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676 Phil. 157


[ A.M. No. CA-11-24-P (formerly A.M. OCA I.P.I. No. 10-163-CA-P), November 16, 2011 ]




We resolve the present administrative complaint filed against Enrique E. Manabat, Jr. (respondent), Security Guard 1 (SG1) of the Court of Appeals (CA), Manila, for gross neglect of duty and conduct prejudicial to the best interest of the service by the accidental firing of his service pistol inside the CA guardhouse on June 8, 2009.

In an Investigation Report[1] dated June 15, 2009, Mr. Reynaldo V. Dianco, Chief of the CA Security Services Unit, informed Hon. Justice Normandie B. Pizarro, Chairperson of the CA Security and Safety Committee, that at around 8:00 a.m. of June 8, 2009, the respondent, who was inside the guardhouse, accidentally fired his service pistol, a 9mm FEG Hungary, while in the process of unloading it for turnover to SG1 Miguel Tamba, the guard on duty for the next shift. In the same report, Mr. Dianco recommended that the respondent be dismissed from the service for gross neglect of duty. The matter was forwarded to the CA Clerk of Court, Atty. Teresita R. Marigomen, for investigation.[2]

On June 22, 2009, the CA Clerk of Court filed a formal charge[3] against the respondent for gross neglect of duty and conduct prejudicial to the best interest of the service. The respondent was directed to file a written answer, under oath, within five (5) days from receipt thereof.

In his verified answer,[4] the respondent explained that the firing of his service pistol on June 8, 2009 was purely accidental, it was not done with evident bad faith, and it did not cause undue injury to any party; hence, his dismissal from the service for gross neglect of duty is unwarranted. He narrated that, to his surprise, the pistol went off after he removed the magazine and while emptying the chamber load; that immediately after the incident, he reported the same to the CA Clerk of Court; and that in turning over the pistol to SG1 Tamba, he observed the usual and safety procedure of pointing the gun’s muzzle towards the ground, particularly to the inner wall of the guardhouse, and at a safe distance from his co-officer – a fact attested to by SG1 Tamba in an affidavit attached to his answer.[5] As cause of the accidental discharge, the respondent intimated that his pistol may have been defective because during their recent firing course at Camp Crame, service pistols of the model 9mm FEG Hungary used in the shooting exercises malfunctioned; that the malfunctioning of the 9mm FEG Hungary pistols was made known to Justice Pizarro; and that their police instructor at Camp Crame recommended that they no longer use the 9mm FEG Hungary pistols as they may encounter problems with them in the future. The respondent reiterated these arguments in the position paper[6] he subsequently filed with the CA.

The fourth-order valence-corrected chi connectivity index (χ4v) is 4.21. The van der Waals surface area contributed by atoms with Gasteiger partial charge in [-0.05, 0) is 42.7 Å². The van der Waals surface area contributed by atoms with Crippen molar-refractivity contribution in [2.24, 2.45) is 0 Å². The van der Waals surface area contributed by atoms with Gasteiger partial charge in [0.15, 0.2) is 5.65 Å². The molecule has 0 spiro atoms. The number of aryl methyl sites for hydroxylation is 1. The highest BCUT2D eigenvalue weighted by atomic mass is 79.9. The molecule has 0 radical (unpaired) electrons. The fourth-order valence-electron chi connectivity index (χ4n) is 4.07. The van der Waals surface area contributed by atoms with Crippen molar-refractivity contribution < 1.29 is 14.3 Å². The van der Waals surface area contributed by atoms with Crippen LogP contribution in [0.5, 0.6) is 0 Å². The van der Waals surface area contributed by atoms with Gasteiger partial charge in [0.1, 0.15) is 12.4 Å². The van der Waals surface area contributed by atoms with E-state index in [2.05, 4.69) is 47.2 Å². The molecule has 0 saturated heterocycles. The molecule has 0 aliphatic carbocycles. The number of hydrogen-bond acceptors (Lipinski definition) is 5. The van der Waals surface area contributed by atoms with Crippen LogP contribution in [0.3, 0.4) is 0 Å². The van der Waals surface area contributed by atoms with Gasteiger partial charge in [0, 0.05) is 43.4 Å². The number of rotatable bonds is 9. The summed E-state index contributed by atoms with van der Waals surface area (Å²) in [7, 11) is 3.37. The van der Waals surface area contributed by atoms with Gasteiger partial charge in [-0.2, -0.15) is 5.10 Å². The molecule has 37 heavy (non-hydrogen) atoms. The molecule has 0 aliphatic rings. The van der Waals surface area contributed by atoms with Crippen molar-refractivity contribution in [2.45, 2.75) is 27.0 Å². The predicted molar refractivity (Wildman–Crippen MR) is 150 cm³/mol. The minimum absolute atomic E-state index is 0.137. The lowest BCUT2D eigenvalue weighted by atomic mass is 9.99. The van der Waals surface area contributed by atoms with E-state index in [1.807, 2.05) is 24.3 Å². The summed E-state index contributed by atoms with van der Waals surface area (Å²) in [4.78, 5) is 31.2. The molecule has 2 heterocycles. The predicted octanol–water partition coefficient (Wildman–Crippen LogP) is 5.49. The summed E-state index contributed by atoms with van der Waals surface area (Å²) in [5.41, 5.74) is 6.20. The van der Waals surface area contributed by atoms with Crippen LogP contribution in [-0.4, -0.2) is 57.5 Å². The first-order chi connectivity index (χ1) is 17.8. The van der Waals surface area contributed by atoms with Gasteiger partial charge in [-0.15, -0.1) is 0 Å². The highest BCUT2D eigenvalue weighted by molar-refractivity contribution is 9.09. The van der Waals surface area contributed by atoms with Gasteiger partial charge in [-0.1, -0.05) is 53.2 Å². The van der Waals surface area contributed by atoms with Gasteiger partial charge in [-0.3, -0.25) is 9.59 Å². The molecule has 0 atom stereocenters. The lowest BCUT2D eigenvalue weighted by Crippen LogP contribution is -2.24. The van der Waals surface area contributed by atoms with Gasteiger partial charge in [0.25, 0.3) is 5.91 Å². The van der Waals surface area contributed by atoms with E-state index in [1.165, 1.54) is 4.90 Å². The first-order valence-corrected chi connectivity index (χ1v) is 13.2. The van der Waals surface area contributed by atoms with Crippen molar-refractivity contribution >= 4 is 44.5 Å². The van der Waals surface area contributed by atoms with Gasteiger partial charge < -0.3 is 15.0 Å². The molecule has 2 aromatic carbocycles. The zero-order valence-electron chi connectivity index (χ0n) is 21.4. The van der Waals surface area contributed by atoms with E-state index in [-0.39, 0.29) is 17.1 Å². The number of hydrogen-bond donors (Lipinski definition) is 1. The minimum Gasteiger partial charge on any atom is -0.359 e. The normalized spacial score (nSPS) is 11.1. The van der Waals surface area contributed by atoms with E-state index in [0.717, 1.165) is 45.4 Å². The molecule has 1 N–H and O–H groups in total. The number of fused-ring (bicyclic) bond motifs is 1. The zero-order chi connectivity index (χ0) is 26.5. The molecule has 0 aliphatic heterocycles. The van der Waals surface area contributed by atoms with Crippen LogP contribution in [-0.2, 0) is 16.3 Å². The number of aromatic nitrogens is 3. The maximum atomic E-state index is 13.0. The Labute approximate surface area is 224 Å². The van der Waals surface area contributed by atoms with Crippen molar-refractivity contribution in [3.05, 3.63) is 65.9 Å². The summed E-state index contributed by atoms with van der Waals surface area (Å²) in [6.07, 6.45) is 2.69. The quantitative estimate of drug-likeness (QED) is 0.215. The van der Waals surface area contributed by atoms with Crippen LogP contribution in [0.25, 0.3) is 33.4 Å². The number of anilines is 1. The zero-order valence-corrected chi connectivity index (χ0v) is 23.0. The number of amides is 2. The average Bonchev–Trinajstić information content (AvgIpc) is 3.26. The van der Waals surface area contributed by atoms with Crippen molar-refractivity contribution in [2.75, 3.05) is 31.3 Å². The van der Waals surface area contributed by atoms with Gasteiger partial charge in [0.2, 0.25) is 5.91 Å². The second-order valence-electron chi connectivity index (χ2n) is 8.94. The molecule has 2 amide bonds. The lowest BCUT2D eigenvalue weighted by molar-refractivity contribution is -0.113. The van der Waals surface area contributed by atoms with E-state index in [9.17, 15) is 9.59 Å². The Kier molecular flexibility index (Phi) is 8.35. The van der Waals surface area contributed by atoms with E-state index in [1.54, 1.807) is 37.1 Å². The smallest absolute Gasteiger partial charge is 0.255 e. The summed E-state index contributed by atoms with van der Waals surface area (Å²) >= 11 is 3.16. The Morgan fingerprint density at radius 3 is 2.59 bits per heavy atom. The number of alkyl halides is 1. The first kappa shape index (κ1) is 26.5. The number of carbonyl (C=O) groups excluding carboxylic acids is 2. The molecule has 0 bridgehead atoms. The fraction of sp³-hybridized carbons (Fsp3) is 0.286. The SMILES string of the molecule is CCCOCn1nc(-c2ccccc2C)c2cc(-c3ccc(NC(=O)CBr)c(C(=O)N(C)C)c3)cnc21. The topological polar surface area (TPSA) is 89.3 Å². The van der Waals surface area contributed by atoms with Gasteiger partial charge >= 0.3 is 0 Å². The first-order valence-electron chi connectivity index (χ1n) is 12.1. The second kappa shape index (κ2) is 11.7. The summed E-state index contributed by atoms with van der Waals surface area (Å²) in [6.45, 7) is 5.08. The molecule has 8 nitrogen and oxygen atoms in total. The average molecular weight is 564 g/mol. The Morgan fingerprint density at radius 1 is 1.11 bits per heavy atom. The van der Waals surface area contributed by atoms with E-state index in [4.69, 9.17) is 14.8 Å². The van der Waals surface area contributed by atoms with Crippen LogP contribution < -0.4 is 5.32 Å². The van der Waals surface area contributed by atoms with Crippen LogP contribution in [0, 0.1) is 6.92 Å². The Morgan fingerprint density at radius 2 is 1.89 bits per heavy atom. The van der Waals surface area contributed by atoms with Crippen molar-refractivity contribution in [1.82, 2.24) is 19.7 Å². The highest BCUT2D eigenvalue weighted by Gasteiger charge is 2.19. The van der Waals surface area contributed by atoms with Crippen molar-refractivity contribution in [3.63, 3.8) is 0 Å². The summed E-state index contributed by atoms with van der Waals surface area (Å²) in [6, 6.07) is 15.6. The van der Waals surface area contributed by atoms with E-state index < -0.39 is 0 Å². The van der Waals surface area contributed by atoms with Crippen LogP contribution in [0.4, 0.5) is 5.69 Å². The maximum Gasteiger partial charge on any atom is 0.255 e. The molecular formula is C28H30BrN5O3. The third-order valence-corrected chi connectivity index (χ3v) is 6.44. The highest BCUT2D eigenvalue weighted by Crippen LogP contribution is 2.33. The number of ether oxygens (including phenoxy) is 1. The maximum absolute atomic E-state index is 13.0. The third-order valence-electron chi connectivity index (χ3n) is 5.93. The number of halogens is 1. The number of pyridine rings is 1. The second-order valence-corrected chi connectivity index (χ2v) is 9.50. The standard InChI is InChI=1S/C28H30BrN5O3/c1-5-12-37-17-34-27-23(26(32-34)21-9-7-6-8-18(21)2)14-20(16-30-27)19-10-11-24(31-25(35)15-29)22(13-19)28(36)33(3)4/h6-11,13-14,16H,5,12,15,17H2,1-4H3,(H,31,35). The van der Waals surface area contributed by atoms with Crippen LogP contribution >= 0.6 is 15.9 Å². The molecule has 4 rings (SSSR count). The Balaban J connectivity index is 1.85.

After the investigation, the CA Clerk of Court did not find the respondent guilty of gross neglect of duty and conduct prejudicial to the best interest of the service. However, the CA Clerk of Court found the respondent liable for simple neglect of duty, and recommended the penalty of one (1) month and one (1) day suspension without pay, with a stern warning that a repetition of the same offense would be dealt with more severely. The CA Clerk of Court forwarded the Investigation Report and Recommendation[7] to CA Presiding Justice Andres B. Reyes, Jr., who adopted the recommended penalty and forwarded the records of the instant case to this Court.[8]

In an Indorsement[9] dated March 24, 2010, the Office of the Court Administrator (OCA) required the respondent to file his comment on the formal charge against him for gross neglect of duty and conduct prejudicial to the best interest of the service.

In his comment,[10] the respondent stressed that the incident was purely accidental; that he had complied with the standard procedure in unloading his pistol, but despite this, the pistol still went off without his fault. For this reason, he argued that the recommended penalty of dismissal from the service is highly improper and he prayed that the charges against him be dismissed for insufficiency of evidence. Also, he related that he had been employed with the CA for eleven (11) years and that his latest performance rating for the period of January to June 2009 was very satisfactory.